‘I knew I was named after Lara, the character in the movie,’ she said in her evidence.
‘As a girl, my mother had loved David Lean’s film adaptation of Doctor Zhivago, as well as the book it was based on.
‘As a child, I’d wind-up her musical jewellery box again and again to hear it play “Lara’s Theme” and watch the tiny ballerina inside slowly spin.’
She told the judge that publishing her novel was the ‘realisation of a lifelong dream’ but that the court case turned the success of her award-winning bestseller into a nightmare.
‘Today, I’m working on a second novel while being a first-time mother to a toddler during a pandemic. These allegations and this claim have been highly stressful, to say the least.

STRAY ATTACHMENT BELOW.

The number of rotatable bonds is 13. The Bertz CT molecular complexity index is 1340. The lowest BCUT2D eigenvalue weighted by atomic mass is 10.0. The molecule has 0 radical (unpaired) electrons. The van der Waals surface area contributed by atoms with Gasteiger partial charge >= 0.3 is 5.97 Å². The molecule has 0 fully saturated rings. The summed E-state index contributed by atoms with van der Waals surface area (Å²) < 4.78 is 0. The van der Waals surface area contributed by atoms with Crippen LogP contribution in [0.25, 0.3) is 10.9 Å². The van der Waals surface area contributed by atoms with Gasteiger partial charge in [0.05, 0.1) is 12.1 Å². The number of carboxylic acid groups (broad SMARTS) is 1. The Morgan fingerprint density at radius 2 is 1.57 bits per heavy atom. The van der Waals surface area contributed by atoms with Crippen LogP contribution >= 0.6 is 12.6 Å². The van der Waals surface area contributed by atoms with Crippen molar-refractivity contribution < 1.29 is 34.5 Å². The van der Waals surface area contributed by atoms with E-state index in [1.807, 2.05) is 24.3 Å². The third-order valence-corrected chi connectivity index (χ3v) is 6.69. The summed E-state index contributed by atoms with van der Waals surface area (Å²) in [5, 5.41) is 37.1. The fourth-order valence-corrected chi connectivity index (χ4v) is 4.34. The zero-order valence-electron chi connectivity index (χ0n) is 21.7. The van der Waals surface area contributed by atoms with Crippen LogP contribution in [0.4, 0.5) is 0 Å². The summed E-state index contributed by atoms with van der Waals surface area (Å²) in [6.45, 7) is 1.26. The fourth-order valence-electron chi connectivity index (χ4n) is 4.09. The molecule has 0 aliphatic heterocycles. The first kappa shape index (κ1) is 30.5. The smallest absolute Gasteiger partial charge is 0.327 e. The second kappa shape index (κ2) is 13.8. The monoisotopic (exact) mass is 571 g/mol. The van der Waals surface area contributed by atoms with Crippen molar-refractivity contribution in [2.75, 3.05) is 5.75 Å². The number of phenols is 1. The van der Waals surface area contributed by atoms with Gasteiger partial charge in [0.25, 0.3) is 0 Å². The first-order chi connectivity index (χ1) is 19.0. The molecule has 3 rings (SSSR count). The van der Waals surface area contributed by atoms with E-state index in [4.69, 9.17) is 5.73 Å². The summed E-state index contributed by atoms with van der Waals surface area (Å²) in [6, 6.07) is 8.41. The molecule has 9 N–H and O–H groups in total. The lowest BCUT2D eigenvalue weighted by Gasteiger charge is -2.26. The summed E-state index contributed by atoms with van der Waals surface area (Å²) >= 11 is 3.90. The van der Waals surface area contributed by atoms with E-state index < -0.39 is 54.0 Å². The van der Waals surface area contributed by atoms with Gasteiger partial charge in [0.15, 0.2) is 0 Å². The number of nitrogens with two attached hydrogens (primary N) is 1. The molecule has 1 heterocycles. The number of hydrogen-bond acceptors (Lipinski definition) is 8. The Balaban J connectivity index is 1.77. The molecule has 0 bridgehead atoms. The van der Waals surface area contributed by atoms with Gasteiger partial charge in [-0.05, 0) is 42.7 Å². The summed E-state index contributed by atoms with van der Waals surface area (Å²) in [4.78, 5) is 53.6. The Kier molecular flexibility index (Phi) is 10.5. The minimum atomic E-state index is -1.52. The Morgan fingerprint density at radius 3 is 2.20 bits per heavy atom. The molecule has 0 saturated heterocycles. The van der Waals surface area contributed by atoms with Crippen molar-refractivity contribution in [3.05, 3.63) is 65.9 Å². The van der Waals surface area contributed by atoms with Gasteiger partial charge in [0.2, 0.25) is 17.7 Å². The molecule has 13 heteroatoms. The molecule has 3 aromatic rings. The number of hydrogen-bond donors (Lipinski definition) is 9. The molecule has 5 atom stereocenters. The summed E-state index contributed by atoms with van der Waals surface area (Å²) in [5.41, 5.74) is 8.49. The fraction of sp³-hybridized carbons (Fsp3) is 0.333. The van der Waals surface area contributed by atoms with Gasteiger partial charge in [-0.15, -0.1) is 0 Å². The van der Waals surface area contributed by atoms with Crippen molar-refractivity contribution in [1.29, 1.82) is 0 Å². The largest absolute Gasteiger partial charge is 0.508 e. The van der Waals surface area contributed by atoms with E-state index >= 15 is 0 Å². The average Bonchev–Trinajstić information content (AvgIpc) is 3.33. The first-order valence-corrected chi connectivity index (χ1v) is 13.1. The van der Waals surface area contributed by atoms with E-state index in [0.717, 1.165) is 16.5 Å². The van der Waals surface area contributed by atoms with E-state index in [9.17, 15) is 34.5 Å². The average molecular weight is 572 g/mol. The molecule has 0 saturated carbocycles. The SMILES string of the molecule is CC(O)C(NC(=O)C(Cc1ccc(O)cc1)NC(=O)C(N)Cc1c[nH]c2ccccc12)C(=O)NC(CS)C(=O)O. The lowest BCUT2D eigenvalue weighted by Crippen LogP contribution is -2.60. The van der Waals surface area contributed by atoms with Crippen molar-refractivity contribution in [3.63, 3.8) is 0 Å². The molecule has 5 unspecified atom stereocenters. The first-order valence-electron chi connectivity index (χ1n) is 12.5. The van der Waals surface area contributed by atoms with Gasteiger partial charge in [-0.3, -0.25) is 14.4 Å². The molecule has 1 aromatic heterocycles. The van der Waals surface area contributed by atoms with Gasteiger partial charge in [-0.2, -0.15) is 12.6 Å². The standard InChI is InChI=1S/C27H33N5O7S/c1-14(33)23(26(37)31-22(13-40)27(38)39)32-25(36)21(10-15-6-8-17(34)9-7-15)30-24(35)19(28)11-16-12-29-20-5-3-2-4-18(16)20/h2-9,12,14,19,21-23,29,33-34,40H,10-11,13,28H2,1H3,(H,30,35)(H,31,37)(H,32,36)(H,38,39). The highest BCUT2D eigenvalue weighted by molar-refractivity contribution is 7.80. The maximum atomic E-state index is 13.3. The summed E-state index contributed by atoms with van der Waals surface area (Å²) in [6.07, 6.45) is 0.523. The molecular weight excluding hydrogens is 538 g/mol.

‘Publishing The Secrets We Kept was the fulfillment of a lifelong dream and I’ve been very proud of it.
‘Still, at times, I wish I hadn’t written it.
‘Not because Anna Pasternak is right, but because the book and its success put me in her crosshairs.
‘I’ve often thought that I’ll never write about real historical figures again.’
She added: ‘I felt such anger and sadness upon receiving these claims and threats. I couldn’t believe what was happening.’
Ms Prescott admits she read Ms Pasternak’s book and included it in the acknowledgements in her novel.
But she says she was already two years into the process of writing before she saw her rival’s book and denies its influence was ‘substantial.’